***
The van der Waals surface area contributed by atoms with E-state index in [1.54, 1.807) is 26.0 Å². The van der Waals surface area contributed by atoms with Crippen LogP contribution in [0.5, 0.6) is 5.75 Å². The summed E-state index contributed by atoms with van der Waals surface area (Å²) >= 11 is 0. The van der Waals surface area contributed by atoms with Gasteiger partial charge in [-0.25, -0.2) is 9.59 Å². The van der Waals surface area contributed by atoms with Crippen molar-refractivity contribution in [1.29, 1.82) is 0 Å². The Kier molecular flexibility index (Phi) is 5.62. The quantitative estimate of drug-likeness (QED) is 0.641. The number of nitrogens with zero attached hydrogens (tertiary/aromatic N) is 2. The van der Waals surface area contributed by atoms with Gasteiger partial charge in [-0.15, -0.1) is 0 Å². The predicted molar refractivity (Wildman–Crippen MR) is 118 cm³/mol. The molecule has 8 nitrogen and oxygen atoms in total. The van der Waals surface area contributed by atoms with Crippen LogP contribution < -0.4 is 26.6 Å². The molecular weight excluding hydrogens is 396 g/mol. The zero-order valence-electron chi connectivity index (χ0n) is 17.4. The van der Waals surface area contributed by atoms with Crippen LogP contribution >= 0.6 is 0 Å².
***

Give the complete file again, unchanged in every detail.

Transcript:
The van der Waals surface area contributed by atoms with E-state index in [1.54, 1.807) is 26.0 Å². The van der Waals surface area contributed by atoms with Crippen LogP contribution in [0.5, 0.6) is 5.75 Å². The summed E-state index contributed by atoms with van der Waals surface area (Å²) >= 11 is 0. The van der Waals surface area contributed by atoms with Gasteiger partial charge in [-0.25, -0.2) is 9.59 Å². The van der Waals surface area contributed by atoms with Crippen molar-refractivity contribution in [1.29, 1.82) is 0 Å². The Kier molecular flexibility index (Phi) is 5.62. The quantitative estimate of drug-likeness (QED) is 0.641. The number of nitrogens with zero attached hydrogens (tertiary/aromatic N) is 2. The van der Waals surface area contributed by atoms with Gasteiger partial charge in [-0.15, -0.1) is 0 Å². The predicted molar refractivity (Wildman–Crippen MR) is 118 cm³/mol. The molecule has 8 nitrogen and oxygen atoms in total. The van der Waals surface area contributed by atoms with Crippen LogP contribution < -0.4 is 26.6 Å². The molecular weight excluding hydrogens is 396 g/mol. The zero-order valence-electron chi connectivity index (χ0n) is 17.4. The van der Waals surface area contributed by atoms with Crippen LogP contribution >= 0.6 is 0 Å².